[24] This leads me to consider a further issue arising from the initial reasons given by the Minister in his letter of May 2012. In certain instances the reasons for closure of the schools finally set out in the media statement issued by the Minister on 16 October 2012 differed somewhat from those initially given to the SGBs of the schools and in the notice of the public hearings. It was argued on behalf of the respondents that as these reasons had not been disclosed at the outset, the schools and the public had not been in a position to deal with them in making their representations to the Minister rendering the final decision to close those schools procedurally unfair. It was indeed on this process of reasoning that the court a quo concluded that the closure of the first respondent, Beauvallon Secondary School, should be set aside.

[25] As a starting point in considering this argument, I accept that the circumstances of a matter may be such that procedural fairness will demand that in the event of a fresh reason arising after the Minister has given initial reasons, interested parties should be given the opportunity to comment thereon before a final decision is taken. That may particularly be the case where the ultimate decision is taken on the strength of a new reason forthcoming from the department in respect of which no comment had been called for nor made during the s 33(2) process. But this does not mean that comment must be called for in all cases in which these fresh reasons emerge during the course of that process. To hold otherwise would require the Minister to embark upon a lengthy, drawn-out investigative process – a potentially ‘never-ending story’ – before making a decision, and the importance and necessity of the executive being able to act efficiently and promptly has been authoritatively stressed.[14] This is particularly so in context of education and the need to close public schools to benefit learners and husband the department’s finances and resources to the best advantage.

[26] Thus, for example, in the case of thirty third respondent where parents of learners had expressed the view during the consultative process that the quality of education was higher at a school proposed as an alternative, it would be ridiculous to suggest that this be ignored until such time as the school, its SGB and the public be asked to comment further on the issue. Indeed the consultative process envisaged by s 33(2) is to ensure that the Minister, in taking a final decision, has all the available facts on the circumstances of the school and whatever views there may be on closure available in order to take an informed decision. For him to have closed his mind to this additional information would have subverted that process.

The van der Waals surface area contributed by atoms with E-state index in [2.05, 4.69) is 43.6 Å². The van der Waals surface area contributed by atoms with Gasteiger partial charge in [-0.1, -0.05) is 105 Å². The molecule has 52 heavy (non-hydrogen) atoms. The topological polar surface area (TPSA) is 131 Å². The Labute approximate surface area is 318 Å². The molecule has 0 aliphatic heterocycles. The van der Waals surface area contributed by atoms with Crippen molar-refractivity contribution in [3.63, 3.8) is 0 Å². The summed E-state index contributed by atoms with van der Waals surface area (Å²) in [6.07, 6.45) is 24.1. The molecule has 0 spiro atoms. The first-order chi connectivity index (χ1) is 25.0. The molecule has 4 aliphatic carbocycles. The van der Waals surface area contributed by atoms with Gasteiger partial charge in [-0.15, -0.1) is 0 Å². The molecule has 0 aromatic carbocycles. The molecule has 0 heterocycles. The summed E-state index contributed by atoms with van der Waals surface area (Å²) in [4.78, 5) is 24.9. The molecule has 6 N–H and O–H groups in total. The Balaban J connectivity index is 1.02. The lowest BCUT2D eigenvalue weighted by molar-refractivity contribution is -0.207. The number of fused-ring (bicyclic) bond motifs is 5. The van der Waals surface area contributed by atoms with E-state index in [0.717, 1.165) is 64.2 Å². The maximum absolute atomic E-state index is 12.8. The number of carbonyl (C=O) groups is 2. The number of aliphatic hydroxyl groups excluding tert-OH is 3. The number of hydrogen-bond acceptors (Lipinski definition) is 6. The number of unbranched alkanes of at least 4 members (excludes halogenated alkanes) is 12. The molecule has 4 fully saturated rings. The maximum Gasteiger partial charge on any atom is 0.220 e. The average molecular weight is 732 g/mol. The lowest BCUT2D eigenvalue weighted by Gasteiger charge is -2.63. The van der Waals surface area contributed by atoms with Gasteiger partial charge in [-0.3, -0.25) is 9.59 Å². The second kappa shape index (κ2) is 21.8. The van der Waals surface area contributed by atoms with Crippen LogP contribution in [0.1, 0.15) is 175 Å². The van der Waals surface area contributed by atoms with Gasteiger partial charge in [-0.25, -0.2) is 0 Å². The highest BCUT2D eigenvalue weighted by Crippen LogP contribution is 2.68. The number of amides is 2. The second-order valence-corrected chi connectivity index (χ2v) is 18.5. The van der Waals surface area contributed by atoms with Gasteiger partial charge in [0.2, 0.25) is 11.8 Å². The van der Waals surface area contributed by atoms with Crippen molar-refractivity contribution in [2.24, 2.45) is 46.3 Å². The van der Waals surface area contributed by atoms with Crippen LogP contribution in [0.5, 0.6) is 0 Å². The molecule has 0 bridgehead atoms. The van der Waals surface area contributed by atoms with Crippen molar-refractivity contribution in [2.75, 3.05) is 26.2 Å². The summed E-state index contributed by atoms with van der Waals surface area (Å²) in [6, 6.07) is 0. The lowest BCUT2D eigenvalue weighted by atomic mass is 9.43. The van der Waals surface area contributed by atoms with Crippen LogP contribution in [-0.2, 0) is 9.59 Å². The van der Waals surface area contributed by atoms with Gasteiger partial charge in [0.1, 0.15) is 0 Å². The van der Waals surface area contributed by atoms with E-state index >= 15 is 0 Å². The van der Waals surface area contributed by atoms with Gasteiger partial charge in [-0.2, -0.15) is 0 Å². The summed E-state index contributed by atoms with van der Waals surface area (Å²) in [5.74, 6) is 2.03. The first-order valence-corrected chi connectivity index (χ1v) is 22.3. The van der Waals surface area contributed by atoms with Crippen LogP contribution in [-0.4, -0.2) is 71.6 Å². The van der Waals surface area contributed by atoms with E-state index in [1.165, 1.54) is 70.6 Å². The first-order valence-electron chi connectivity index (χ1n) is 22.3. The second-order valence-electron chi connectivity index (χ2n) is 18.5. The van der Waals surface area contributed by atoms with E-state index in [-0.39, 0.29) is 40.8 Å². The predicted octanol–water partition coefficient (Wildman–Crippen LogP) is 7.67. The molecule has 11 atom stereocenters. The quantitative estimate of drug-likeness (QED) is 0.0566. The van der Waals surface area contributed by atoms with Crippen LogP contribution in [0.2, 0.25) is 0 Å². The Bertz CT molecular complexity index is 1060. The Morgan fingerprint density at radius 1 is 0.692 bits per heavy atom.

[27] Consequently, the fact that the Minister’s ultimate reasons for closure may not have tallied precisely with his initial reasons does not mean either that his final decision is vitiated by procedural unfairness or that additional reasons emerging during the process prescribed by s 33(2) cannot be taken into account and relied upon without giving further notice to the schools or public.

[28] Different considerations may apply where the additional reason or reasons ultimately relied upon did not emerge during the consultative process but were forthcoming from the department itself, especially where those reasons were known to the department before notice of intention to close the school had been given to the relevant SGB and public under s 33(2). In such a case the Minister would not have complied with his obligation under s 33(2)(a) to inform the SGB of his reasons for intending to close the school, and a subsequent final decision would thus be one taken without complying with the necessary statutory requirement. But this is a far cry from the Minister taking into account a reason which emerged during the process of receiving representations invited under the section.

[29] Bearing this in mind, it is necessary to consider in more detail the position of the first respondent, Beauvallon Secondary School. The initial reasons given for closure were stated by the Minister as being ‘consistent under-performance in the NSC examination as well as grades 8-11’ and ‘high dropout rate’. However, in the media statement on 16 October 2012, it was stated that the school was to be closed as its infrastructure was becoming increasingly unsuitable, that this impacted on the safety of learners and teachers, the security of the school and its ability to retain learners, and that its learners could be accommodated at the nearby John Ramsay High School which had achieved better academic school results, had a better retention rate and offered safe facilities. The court below concluded that the unsuitable school infrastructure and its consequences for the school and its learners was a significant, if not the primary reason, for Beauvallon’s closure and that, as this reason had not been raised in the s 33(2) process, the Minister’s decision to close it had been procedurally unfair.